Some of the world’s most amazing love stories are when artists fall in love…and sometimes, art can be the most amazing love story on its own. Although much more complicated, the rare and epic love shared in an artist-couple is one of the most brilliant and legendary of loves… as if two powerful storms colliding and growing into one undeniable force of beauty and nature. Diego Rivera and Frida Kahlo, Jackson Pollock and Lee Krasner, Ray and Charles Eames, Barry McGee and Margaret Killgallen—they are notorious and enviable to any who know their tales. This kind of love stands the test of time as legend, and is the kind of partnership that is full of creativity, challenges, and mutual respect. The most recent example of such a love is that of Los Angeles street artists, Dereck Seltzer, aka Haunted Euth and Tina St. Claire, aka TFail. But their story had a plot twist, with a heart-wrenching turn of events.
Dereck and Tina had met in 2011 when they both were participating in the “Beyond Eden” exhibit at the L.A. Municipal Gallery, presented by Thinkspace Gallery. Dereck attempted to woo Tina for weeks before she finally caved and gave in to a date with rules set by Tina. They were instantly inseparable.
“Tina was fiercely independent, beyond capable of standing on her own, and only interested in people and situations that offered challenge and a space for reflection and growth,” Dereck told us. “An entirely self-taught artist, musician and consummate maker of things, she lived her life by a self defined code and with no regret. I of course fell madly in love with her.”
For the next five years, Dereck and Tina collaborated on every major project they could lay their hands on. They shared both a studio and living space, and were always together. Constantly supporting one another, Dereck and Tina were involved in a number of challenging new projects, with or without profit, and participated in collaborative exhibits together across Los Angeles and Orange County.
With their growing relationship, it was easy to see they were a perfect fit, as both of their art grew in intensity and passion. However, private people, if you were close to them, as I was lucky enough to be, you could feel, see, and taste the love exuding off them when they were together. It was like a secret thick perfume, encompassing them in one pink cloud of sweet, thick love.
Tina’s art complimented Dereck’s perfectly as his work leans on the masculine and sharp side of aesthetic while Tina’s lingers in the darkness but lives in the light, feminine edge of contemporary street culture. Her creations are heavily infused with mysticism and street art style. With a background in wheatpasting and mural-style street art, her design-heavy artistic style, whether on panels, canvas, skateboard decks, or paper, is heavily informed by the street. Most of her pieces surround the female form or face, and a ghostly energy with crystals, skulls, and pupil-less eyes peering into the depths of your soul. With fangs, sharp jaw lines, and a feminine strength that is unmatched, her work stands out from the crowd of other L.A. artists. Together, the collaborative works of Dereck and Tina—or Haunted Euth and TFail is unmistakable and hypnotic.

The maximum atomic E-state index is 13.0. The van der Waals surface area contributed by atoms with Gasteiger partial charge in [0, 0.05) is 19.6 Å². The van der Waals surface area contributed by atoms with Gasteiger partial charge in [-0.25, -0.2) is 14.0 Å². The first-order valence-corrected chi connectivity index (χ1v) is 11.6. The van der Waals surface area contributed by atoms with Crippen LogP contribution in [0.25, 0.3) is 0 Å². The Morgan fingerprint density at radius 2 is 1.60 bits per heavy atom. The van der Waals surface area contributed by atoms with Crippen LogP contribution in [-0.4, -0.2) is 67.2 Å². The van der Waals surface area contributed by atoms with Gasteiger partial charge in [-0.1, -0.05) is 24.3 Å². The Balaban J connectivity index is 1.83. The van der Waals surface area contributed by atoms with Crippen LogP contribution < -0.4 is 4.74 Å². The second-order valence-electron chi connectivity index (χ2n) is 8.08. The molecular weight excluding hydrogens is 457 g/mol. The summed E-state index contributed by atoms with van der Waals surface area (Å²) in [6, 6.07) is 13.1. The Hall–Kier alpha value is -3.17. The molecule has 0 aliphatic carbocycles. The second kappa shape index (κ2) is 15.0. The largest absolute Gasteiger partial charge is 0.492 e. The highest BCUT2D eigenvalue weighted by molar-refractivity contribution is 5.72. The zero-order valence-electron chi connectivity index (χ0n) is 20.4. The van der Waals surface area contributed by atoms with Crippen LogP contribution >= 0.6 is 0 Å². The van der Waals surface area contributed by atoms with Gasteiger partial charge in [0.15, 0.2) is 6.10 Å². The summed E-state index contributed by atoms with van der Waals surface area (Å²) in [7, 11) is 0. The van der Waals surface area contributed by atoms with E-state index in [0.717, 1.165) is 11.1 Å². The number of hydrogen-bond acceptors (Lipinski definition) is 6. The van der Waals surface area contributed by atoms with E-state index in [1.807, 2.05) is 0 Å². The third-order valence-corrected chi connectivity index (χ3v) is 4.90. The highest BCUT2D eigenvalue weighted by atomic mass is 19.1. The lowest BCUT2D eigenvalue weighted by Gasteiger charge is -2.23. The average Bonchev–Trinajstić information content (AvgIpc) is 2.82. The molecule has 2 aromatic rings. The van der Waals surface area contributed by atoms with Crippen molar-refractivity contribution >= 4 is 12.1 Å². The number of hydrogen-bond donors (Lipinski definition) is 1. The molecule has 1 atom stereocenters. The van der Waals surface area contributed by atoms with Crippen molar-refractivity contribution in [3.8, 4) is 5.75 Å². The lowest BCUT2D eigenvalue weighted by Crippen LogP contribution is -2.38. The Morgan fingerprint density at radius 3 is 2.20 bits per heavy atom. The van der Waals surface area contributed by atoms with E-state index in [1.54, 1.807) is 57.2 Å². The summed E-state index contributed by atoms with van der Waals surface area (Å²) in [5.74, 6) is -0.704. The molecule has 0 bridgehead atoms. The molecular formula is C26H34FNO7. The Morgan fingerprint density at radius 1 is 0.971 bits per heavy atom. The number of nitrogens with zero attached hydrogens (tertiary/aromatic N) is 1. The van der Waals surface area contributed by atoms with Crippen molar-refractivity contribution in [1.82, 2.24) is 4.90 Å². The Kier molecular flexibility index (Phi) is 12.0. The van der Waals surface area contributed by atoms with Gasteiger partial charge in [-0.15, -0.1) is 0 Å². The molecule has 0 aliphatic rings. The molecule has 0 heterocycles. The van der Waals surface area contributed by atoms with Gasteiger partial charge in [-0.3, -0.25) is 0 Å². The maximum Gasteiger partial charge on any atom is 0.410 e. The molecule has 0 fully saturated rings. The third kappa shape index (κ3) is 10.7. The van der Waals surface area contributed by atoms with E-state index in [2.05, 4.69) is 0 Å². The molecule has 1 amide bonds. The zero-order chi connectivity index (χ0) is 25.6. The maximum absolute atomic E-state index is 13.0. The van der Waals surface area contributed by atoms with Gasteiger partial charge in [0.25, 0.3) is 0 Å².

On December 25, 2015, Tina was diagnosed with Glioblastoma Multiforme grade four, a kind of brain cancer that stopped this artistic couple in their tracks. At only 31 years old, Tina St. Claire left this world after suffering for only a few short months after her diagnosis. Heartbroken, Dereck was determined to share her passionate art and voice.
“I have never encountered another human being with a lust for life greater than hers, and who approached any and all situations with more enthusiasm.” Dereck says. “Tina had a pragmatic way of viewing life, pulling from it the essence and bare bones of what really mattered and leaving behind the conflicts and distractions so many of us allow ourselves to get caught up in. She believed wholly in the individual’s power to change the world and she did so herself, donating monthly (in secret no less) to charities that supported animal rights, peace, and the idea of equality for people of all color and genders.”
“Her striking visual lexicon was immediately recognizable, fully formed and capable of striking a viewer regardless of the medium, be it a pencil drawing in her Moleskin books or a large scale piece of street art. Tina was well-rounded and prided herself on constantly looking for a means to improve her already formidable skill set.”
Evidence of this can be seen in her hand painted work on the streets around Los Angeles, where she placed beautiful renderings of strong and empowered women alongside gang graffiti, advertisements, abandoned structures and impoverished neighborhoods.
“Her work was to her a way to offer something back to those she never met, but nonetheless still wanted to inspire.” Dereck tells us. “If she could do it, so could you. That was her belief, that by offering the best she could to any given situation she could inspire others to do the same. I know this to be true because she did so for me, time and time again.”
In light of her passing, Dereck is putting on a final exhibition of her work, with never before seen illustrations, prints and paintings, from the last part of her short life. “Eternal,” a fitting title for the remembrance exhibit of this monumental young artist, will be held on April 30, 2016 in Los Angeles.
“Tina St. Claire epitomized light in a dark world and though she passed young, her impact and legacy have yet to be felt to the full extent they will be in the coming years. That I am sure of. I ask that you share her work, her story, and her philosophy of living life not just to live, but to love to the fullest extent that you can. That’s what Tina wanted.”
April 30, 2016
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